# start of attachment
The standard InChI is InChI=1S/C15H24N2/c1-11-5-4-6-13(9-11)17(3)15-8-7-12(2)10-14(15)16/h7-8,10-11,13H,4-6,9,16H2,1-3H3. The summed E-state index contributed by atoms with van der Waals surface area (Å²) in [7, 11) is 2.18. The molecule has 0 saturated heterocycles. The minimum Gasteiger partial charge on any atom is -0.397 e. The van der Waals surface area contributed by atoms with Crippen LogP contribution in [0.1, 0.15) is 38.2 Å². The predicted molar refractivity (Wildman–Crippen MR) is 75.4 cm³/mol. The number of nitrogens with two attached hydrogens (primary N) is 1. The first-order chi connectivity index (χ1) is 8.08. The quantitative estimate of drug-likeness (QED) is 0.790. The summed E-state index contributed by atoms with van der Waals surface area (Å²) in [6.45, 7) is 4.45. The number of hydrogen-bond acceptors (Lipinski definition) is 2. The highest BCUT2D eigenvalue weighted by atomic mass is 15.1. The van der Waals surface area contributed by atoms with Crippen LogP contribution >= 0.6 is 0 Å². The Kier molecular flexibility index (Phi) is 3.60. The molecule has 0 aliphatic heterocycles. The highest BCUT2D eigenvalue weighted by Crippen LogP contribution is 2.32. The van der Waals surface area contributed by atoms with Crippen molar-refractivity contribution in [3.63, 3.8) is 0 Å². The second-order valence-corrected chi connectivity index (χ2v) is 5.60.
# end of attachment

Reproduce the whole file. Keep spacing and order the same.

The standard InChI is InChI=1S/C15H24N2/c1-11-5-4-6-13(9-11)17(3)15-8-7-12(2)10-14(15)16/h7-8,10-11,13H,4-6,9,16H2,1-3H3. The summed E-state index contributed by atoms with van der Waals surface area (Å²) in [7, 11) is 2.18. The molecule has 0 saturated heterocycles. The minimum Gasteiger partial charge on any atom is -0.397 e. The van der Waals surface area contributed by atoms with Crippen LogP contribution in [0.1, 0.15) is 38.2 Å². The predicted molar refractivity (Wildman–Crippen MR) is 75.4 cm³/mol. The number of nitrogens with two attached hydrogens (primary N) is 1. The first-order chi connectivity index (χ1) is 8.08. The quantitative estimate of drug-likeness (QED) is 0.790. The summed E-state index contributed by atoms with van der Waals surface area (Å²) in [6.45, 7) is 4.45. The number of hydrogen-bond acceptors (Lipinski definition) is 2. The highest BCUT2D eigenvalue weighted by atomic mass is 15.1. The van der Waals surface area contributed by atoms with Crippen LogP contribution >= 0.6 is 0 Å². The Kier molecular flexibility index (Phi) is 3.60. The molecule has 0 aliphatic heterocycles. The highest BCUT2D eigenvalue weighted by Crippen LogP contribution is 2.32. The van der Waals surface area contributed by atoms with Crippen molar-refractivity contribution in [3.63, 3.8) is 0 Å². The second-order valence-corrected chi connectivity index (χ2v) is 5.60.